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Early Intervention- When Knowing My Name Didn’t Matter.

Early Intervention- When Knowing My Name Didn’t Matter.

This past weekend I ran a ½ marathon. This was not my first and I hope will not be my last as my results were less then desirable. I had made a promise to myself that I would run at least one ½ marathon a year, not because I particularly like race day, but training for these races will keep me in somewhat good-ish shape…I tell myself this anyway. All to say, I had trained for this race and was excited for what was ahead. That morning, came with little anxiety however,  as I did not have a running buddy therefore was relying on a carefully picked play list to carry me through. I had also made the decision not to drive the course before-hand, so as to not psych myself out. This would later prove to be one mistake of many that I would make.

So feeling all the feels, I made my second poor decision. Not wanting to run alone, I decided at the last minute to join a pace group. Pace groups are those that are led by wonderful volunteers to ensure you are running at a specific pace so that you might achieve a certain race time. I chose a group that was running at a faster pace than I have ever run a ½ marathon, not by much (I’m not that crazy), but about 40 seconds faster per mile. This may not seem too bad….but at mile 10, it feels like A LOT.

So fast forward and the race begins. I am doing ok with the pace group. Thoughts of “oh man, this is it? I can totally do this”, race through my head. I quickly make friends with the pacers and fellow racers in the group. We each have different stories and very different physical builds, but all share the same goal.  As the race continued, I started to feel the fatigue of running faster than I had ever trained for. I also learned this particular course had the most/steepest hills of any race the area had to offer. I could feel every single one.  At mile 10, I made the last bad decision that would prove to be detrimental to my race efforts. I over-hydrated. I’ll spare you the details of what comes next. All to say, I quickly found myself far behind the pace group and very alone.  I needed to mentally tough it out. I was not in good shape and quickly loosing spirit. The last 2 miles felt as if I was starting from the beginning. Hill after hill, I decided that in order to survive I needed to take a run/walk approach, walking up the last few hills. The mental games were at an all-time high. Then just at the right moment, one of the pacers that I had run with during the first 10 miles, came back on the course to get me. She stayed by my side encouraging me to keep moving forward. This was amazing. Intervention happened when I felt as if I would rather be carted off the course then take one more step. She came to get me at the perfect time and while I am certain she probably doesn’t even know my name, that doesn’t matter. She provided what I needed most. Not water or time checks but just encouragement.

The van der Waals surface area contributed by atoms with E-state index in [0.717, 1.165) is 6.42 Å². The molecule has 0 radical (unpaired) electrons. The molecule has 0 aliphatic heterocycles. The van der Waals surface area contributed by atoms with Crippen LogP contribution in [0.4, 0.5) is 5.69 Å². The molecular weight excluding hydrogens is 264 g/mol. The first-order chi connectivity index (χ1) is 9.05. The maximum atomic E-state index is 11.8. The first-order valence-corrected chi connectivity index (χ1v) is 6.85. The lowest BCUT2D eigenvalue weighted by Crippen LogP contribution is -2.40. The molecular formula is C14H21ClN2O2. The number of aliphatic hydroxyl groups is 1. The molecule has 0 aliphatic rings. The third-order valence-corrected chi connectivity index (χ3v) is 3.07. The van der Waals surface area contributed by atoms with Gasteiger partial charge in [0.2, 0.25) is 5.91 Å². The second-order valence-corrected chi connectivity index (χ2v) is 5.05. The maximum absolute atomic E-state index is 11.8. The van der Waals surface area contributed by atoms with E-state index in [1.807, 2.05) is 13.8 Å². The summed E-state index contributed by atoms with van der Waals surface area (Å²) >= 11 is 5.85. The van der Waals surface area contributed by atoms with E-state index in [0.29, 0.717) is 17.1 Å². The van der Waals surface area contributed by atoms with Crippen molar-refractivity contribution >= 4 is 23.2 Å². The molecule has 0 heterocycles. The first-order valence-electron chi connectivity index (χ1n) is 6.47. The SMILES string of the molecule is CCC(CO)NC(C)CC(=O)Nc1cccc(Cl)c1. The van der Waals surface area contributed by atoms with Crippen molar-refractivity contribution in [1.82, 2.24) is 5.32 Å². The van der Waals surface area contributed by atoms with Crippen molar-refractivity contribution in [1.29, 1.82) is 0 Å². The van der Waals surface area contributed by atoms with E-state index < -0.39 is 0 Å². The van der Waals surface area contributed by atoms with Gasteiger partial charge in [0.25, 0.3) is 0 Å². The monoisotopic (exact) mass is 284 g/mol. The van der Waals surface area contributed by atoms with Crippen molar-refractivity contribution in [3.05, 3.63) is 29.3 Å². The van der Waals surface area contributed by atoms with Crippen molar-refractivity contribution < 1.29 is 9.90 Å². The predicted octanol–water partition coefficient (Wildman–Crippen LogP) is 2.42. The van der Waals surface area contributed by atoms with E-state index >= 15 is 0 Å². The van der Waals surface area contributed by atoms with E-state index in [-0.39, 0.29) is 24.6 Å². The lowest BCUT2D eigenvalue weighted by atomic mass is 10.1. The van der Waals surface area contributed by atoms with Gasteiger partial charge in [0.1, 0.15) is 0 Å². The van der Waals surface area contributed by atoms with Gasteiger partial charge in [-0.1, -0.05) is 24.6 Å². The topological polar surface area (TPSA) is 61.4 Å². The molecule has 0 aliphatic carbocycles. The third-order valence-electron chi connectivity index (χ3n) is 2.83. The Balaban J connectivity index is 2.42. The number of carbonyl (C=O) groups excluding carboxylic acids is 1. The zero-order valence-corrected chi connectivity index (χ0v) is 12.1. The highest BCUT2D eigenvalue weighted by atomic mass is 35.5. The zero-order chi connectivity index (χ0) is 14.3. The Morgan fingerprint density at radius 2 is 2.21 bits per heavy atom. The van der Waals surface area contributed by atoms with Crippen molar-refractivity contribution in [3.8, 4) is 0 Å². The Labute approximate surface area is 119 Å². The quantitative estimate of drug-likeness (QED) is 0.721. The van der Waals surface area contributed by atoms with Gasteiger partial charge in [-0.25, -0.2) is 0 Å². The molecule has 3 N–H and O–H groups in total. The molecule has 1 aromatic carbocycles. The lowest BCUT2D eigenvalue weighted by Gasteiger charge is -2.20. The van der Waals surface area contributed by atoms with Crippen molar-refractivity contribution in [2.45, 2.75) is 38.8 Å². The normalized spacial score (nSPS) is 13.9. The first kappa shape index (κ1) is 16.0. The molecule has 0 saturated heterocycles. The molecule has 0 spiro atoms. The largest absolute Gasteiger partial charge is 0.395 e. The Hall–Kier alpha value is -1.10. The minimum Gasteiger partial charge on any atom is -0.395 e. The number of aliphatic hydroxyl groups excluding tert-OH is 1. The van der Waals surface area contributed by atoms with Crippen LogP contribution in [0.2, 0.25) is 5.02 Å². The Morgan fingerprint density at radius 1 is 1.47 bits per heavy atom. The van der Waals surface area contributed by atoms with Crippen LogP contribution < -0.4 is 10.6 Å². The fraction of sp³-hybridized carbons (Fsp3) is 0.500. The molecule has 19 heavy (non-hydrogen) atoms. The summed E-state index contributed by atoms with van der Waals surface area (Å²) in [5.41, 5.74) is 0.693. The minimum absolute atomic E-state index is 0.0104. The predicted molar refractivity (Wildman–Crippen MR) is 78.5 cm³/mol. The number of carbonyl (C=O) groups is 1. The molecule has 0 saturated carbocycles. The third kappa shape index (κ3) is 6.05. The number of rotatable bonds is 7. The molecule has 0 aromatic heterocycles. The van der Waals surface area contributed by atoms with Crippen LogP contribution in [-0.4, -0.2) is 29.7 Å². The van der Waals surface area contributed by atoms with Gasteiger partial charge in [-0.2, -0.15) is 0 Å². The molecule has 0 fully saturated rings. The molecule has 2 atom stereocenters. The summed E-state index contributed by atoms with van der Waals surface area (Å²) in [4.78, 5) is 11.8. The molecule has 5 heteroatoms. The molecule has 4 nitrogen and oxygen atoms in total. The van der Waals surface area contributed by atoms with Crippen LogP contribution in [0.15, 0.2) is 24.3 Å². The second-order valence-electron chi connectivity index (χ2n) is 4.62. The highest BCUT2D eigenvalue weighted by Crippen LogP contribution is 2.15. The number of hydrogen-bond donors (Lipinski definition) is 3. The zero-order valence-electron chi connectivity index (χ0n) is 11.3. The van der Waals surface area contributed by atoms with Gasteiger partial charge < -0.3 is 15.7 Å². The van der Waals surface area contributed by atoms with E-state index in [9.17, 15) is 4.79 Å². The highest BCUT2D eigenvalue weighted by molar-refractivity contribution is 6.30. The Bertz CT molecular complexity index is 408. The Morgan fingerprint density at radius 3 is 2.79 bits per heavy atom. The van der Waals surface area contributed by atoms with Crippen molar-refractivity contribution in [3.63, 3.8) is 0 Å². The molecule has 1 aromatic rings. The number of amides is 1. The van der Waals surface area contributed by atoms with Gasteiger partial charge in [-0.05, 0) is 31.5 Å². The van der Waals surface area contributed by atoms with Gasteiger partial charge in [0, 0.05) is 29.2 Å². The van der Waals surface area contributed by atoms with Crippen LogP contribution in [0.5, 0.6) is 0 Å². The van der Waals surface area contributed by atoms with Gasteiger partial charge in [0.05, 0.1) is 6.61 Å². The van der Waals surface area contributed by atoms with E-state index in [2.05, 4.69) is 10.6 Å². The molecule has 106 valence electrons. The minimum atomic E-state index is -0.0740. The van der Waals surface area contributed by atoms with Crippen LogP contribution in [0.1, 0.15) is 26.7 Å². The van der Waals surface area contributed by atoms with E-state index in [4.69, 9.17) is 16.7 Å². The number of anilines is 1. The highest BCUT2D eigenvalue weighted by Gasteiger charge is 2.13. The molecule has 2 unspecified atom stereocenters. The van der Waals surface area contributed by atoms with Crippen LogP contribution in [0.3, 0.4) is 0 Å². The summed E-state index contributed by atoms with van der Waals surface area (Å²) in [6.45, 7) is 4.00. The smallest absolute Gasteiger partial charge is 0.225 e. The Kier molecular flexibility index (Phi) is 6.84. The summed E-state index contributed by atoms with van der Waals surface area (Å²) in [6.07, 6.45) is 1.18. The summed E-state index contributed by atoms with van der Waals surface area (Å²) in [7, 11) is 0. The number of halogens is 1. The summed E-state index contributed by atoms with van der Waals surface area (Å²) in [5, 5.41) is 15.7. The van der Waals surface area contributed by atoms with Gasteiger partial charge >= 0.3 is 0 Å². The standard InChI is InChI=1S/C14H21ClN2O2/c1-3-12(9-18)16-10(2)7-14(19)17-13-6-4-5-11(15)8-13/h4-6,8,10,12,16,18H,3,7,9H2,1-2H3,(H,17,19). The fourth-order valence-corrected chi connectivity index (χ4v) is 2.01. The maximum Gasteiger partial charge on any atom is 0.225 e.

We are at that time in the school year where our students may be starting to lose their excitement for classes and their collegiate journey. The initial “I got this!” has been met with a few less than perfect test scores. The fatigue of everything happening outside of classes is starting to take its toll. Students thought they knew what going to school would take and prepared for the year, yet life circumstances and possibly a few errors in judgment are starting to catch up with them.

This can be hard, student success is what we care about most, but unlike the volunteer that came back for me, she was encouraging one person, while we are trying to encourage hundreds. Not every student will show the need for early intervention, or encouragement. It may simply look like a skipped class, missed appointment or overall lack of engagement. So how do we even attempt to catch all of these behaviors when our caseloads are overwhelming on their own? Its simple. We cant. Not well, anyway. Early intervention, encouragements and alerts only work if staff is working together. A faculty member can record a missed class or lack of engagement, a success coach can record a missed meeting and a financial aid representative can become aware of financial hardship, but unless all of this information is coming together, it becomes very difficult to fully understand how to best serve our students or intervene before it is too late.

A student’s collegiate experience is a marathon not a sprint. Road blocks come in many forms and it can be hard for a success coach or faculty member to manage each student’s hurdles. Yet when we intervene and offer encouragement or work through solutions with our students at the right time, the results can not only affect our overall retention but can be life-changing for the students that we work with.

The truth that dare not speak it’s name – Failure

The truth that dare not speak it’s name – Failure